• Positive CSF ELISA for detection of anticysticercal antibodies or antigen
  • Cysticercosis outside the CNS

Epidemiologic criteria

  • Individuals coming from or living in an area where cysticercosis is endemic
  • History of frequent travel to cysticercosis endemic areas
  • Evidence of a household contact with T solium infection

Diagnosis is definitive in patients with either (1) one absolute criterion or (2) a combination of two major criteria, one minor criterion, and one epidemiologic criterion. Diagnosis is probable in patients who meet these criteria (1) one major criterion plus two minor criteria; or (2) one major criterion plus one minor criterion and one epidemiologic criterion; or (3) three minor criteria plus one epidemiologic criterion.

Ocular cysticercosis can be seen on ophthalmologic examination of the eye. Parasites may be seen in the posterior chamber of the eye.

Cysticercosis of the muscle and subcutaneous tissues can be palpated or seen on plain radiographs. Almost all patients with symptomatic muscle cysticercosis are reportedly from Asia.

Diphyllobothrium infestations

Megaloblastic anemia that resembles pernicious anemia (hyperchromic, macrocytic, megaloblastic anemia with thrombocytopenia and mild leukopenia) may be present. Additionally, while true pernicious anemia is associated with gastric achlorhydria, tapeworm-induced anemia is not.

Only D latum is associated with macrocytic anemia.

Of patients who are infected with this tapeworm, 40% have decreased vitamin B-12 levels, but fewer than 2% of those develop anemia, which seems to occur mainly in Scandinavian countries.

Echinococcosis infections

Hepatic echinococcosis can cause signs of abdominal pain and a palpable mass in the right upper quadrant.

The physical examination may mimic cholelithiasis or jaundice from compression of the bile duct. Additionally, the patient may have chronic pancreatitis and signs and symptoms therein as related to the location and the size of the cystic infestation.

Rupture or leakage of the hydatid cyst produces fever, urticaria, and potentially fatal anaphylaxis.

Pulmonary cystic rupture may result in clinically impressive hemoptysis.

Sparganosis

Sparganosis commonly presents as subcutaneous edema and invades not only the subcutaneous tissue but also the muscles, eyes, urogenital system, abdominal viscera, and rarely the central nervous system.

Coenurosis

Coenurosis caused by T multiceps presents as a space-occupying cystic lesion of the central nervous system and subcutaneous tissues, leading to symptoms of mass effects and obstruction.

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Causes

See Pathophysiology.

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Contributor Information and Disclosures
Author

Lisandro Irizarry, MD, MPH, FACEP Chair, Department of Emergency Medicine, Wyckoff Heights Medical Center

Lisandro Irizarry, MD, MPH, FACEP is a member of the following medical societies: American Academy of Emergency Medicine, American College of Emergency Physicians, American College of Medical Toxicology, Society for Academic Emergency Medicine

Disclosure: Nothing to disclose.

Coauthor(s)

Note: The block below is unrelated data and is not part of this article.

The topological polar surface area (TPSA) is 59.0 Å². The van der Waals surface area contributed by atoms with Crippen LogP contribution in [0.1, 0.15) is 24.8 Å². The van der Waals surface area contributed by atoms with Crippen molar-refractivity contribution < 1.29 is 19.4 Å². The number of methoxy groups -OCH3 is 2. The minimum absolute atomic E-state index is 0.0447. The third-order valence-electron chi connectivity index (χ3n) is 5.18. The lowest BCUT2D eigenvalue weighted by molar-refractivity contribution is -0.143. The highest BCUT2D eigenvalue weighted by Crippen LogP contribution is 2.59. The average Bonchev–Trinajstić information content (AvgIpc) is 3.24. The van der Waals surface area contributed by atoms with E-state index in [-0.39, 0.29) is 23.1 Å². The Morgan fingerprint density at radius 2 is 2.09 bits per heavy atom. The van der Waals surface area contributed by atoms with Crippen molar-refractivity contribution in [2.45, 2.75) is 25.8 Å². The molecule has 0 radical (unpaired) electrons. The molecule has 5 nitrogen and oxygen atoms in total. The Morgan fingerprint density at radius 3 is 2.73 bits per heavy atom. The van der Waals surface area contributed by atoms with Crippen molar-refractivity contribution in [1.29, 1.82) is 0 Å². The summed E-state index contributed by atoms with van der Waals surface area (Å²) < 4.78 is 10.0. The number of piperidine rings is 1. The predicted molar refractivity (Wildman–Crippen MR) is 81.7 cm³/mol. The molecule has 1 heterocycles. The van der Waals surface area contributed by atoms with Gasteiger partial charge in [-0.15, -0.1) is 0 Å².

Kim A Guishard, MD Vice Chairman, Department of Emergency Medicine, Wycroft Heights Medical Center

Kim A Guishard, MD is a member of the following medical societies: American College of Emergency Physicians, Society for Academic Emergency Medicine

Disclosure: Nothing to disclose.

Specialty Editor Board

Francisco Talavera, PharmD, PhD Adjunct Assistant Professor, University of Nebraska Medical Center College of Pharmacy; Editor-in-Chief, Medscape Drug Reference

Disclosure: Received salary from Medscape for employment. for: Medscape.

Eddy S Lang, MDCM, CCFP(EM), CSPQ Associate Professor, Senior Researcher, Division of Emergency Medicine, Department of Family Medicine, University of Calgary Faculty of Medicine; Assistant Professor, Department of Family Medicine, McGill University Faculty of Medicine, Canada

Eddy S Lang, MDCM, CCFP(EM), CSPQ is a member of the following medical societies: American College of Emergency Physicians, Society for Academic Emergency Medicine, Canadian Association of Emergency Physicians

Disclosure: Nothing to disclose.

Chief Editor

Jeter (Jay) Pritchard Taylor, III, MD Assistant Professor, Department of Surgery, University of South Carolina School of Medicine; Attending Physician, Clinical Instructor, Compliance Officer, Department of Emergency Medicine, Palmetto Richland Hospital

Jeter (Jay) Pritchard Taylor, III, MD is a member of the following medical societies: American Academy of Emergency Medicine, South Carolina Medical Association, Columbia Medical Society, South Carolina College of Emergency Physicians, American College of Emergency Physicians, American Medical Association, Society for Academic Emergency Medicine

Disclosure: Serve(d) as a director, officer, partner, employee, advisor, consultant or trustee for: Chief Editor for Medscape.

Additional Contributors

Richard S Krause, MD Senior Clinical Faculty/Clinical Assistant Professor, Department of Emergency Medicine, University of Buffalo State University of New York School of Medicine and Biomedical Sciences

Richard S Krause, MD is a member of the following medical societies: Alpha Omega Alpha, American Academy of Emergency Medicine, American College of Emergency Physicians, Society for Academic Emergency Medicine

Disclosure: Nothing to disclose.

Acknowledgements

The authors and editors of Medscape Reference gratefully acknowledge the contributions of previous author, Raquel Mora, MD, to the development and writing of this article.

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Adult tapeworm of Dipylidium caninum. Image courtesy of the Centers for Disease Control and Prevention (CDC).
Ultrasonographic appearance of echinococcal cysts (Gharbi type I, World Health Organization [WHO] standardized classification CE1).
Diagram of the Echinococcus life cycle. Image courtesy of the Centers for Disease Control and Prevention.
Table 1. Cestodes and Their Hosts
Cestode Primary Host Intermediate Host
T solium Humans Pigs, humans, dogs, cats, sheep
T saginata Humans Cattle
Diphyllobothrium Humans Fish
Hymenolepis Humans Hymenolepis nana: None; Hymenolepis diminuta: Rodents
D caninum Humans, dogs, cats Fleas on dogs/cats
Echinococcus Dogs Humans, sheep, cattle, goats, horses, camel
Spirometra Humans  
T multiceps   Hares, rabbits, squirrels, humans (rarely)